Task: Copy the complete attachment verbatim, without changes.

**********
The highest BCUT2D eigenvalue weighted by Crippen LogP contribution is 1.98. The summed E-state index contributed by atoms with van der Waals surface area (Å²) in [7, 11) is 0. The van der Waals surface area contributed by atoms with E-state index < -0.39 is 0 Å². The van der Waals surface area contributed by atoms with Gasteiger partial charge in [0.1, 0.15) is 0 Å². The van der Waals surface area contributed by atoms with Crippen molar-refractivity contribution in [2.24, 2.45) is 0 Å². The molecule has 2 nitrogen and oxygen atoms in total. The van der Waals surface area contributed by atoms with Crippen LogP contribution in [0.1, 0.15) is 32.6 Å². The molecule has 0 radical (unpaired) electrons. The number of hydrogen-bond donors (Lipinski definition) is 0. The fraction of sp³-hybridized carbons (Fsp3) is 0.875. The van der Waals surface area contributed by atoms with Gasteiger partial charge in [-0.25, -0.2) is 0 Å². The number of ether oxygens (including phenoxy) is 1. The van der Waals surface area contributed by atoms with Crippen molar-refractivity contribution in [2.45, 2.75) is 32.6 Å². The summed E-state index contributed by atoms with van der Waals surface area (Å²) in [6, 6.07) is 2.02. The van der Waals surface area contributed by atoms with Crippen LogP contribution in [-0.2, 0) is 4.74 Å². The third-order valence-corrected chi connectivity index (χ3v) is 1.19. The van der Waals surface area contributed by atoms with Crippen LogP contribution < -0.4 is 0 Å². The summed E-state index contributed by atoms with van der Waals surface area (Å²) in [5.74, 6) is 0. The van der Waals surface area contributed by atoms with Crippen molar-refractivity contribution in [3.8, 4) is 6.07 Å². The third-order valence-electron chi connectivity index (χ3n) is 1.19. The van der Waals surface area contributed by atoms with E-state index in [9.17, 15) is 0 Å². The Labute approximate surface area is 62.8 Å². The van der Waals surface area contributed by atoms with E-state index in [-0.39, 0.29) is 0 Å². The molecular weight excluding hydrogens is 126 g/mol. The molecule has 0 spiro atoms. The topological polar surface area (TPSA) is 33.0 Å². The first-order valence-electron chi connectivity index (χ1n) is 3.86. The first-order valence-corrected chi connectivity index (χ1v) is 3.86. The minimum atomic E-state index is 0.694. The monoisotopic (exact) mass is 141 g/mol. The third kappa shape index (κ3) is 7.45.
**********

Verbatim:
The highest BCUT2D eigenvalue weighted by Crippen LogP contribution is 1.98. The summed E-state index contributed by atoms with van der Waals surface area (Å²) in [7, 11) is 0. The van der Waals surface area contributed by atoms with E-state index < -0.39 is 0 Å². The van der Waals surface area contributed by atoms with Gasteiger partial charge in [0.1, 0.15) is 0 Å². The van der Waals surface area contributed by atoms with Crippen molar-refractivity contribution in [2.24, 2.45) is 0 Å². The molecule has 2 nitrogen and oxygen atoms in total. The van der Waals surface area contributed by atoms with Crippen LogP contribution in [0.1, 0.15) is 32.6 Å². The molecule has 0 radical (unpaired) electrons. The number of hydrogen-bond donors (Lipinski definition) is 0. The fraction of sp³-hybridized carbons (Fsp3) is 0.875. The van der Waals surface area contributed by atoms with Gasteiger partial charge in [-0.25, -0.2) is 0 Å². The number of ether oxygens (including phenoxy) is 1. The van der Waals surface area contributed by atoms with Crippen molar-refractivity contribution in [2.45, 2.75) is 32.6 Å². The summed E-state index contributed by atoms with van der Waals surface area (Å²) in [6, 6.07) is 2.02. The van der Waals surface area contributed by atoms with Crippen LogP contribution in [-0.2, 0) is 4.74 Å². The third-order valence-corrected chi connectivity index (χ3v) is 1.19. The van der Waals surface area contributed by atoms with Crippen LogP contribution < -0.4 is 0 Å². The summed E-state index contributed by atoms with van der Waals surface area (Å²) in [5.74, 6) is 0. The van der Waals surface area contributed by atoms with Crippen molar-refractivity contribution in [3.8, 4) is 6.07 Å². The third-order valence-electron chi connectivity index (χ3n) is 1.19. The van der Waals surface area contributed by atoms with E-state index in [9.17, 15) is 0 Å². The Labute approximate surface area is 62.8 Å². The van der Waals surface area contributed by atoms with E-state index in [-0.39, 0.29) is 0 Å². The molecular weight excluding hydrogens is 126 g/mol. The molecule has 0 spiro atoms. The topological polar surface area (TPSA) is 33.0 Å². The first-order valence-electron chi connectivity index (χ1n) is 3.86. The first-order valence-corrected chi connectivity index (χ1v) is 3.86. The minimum atomic E-state index is 0.694. The monoisotopic (exact) mass is 141 g/mol. The third kappa shape index (κ3) is 7.45.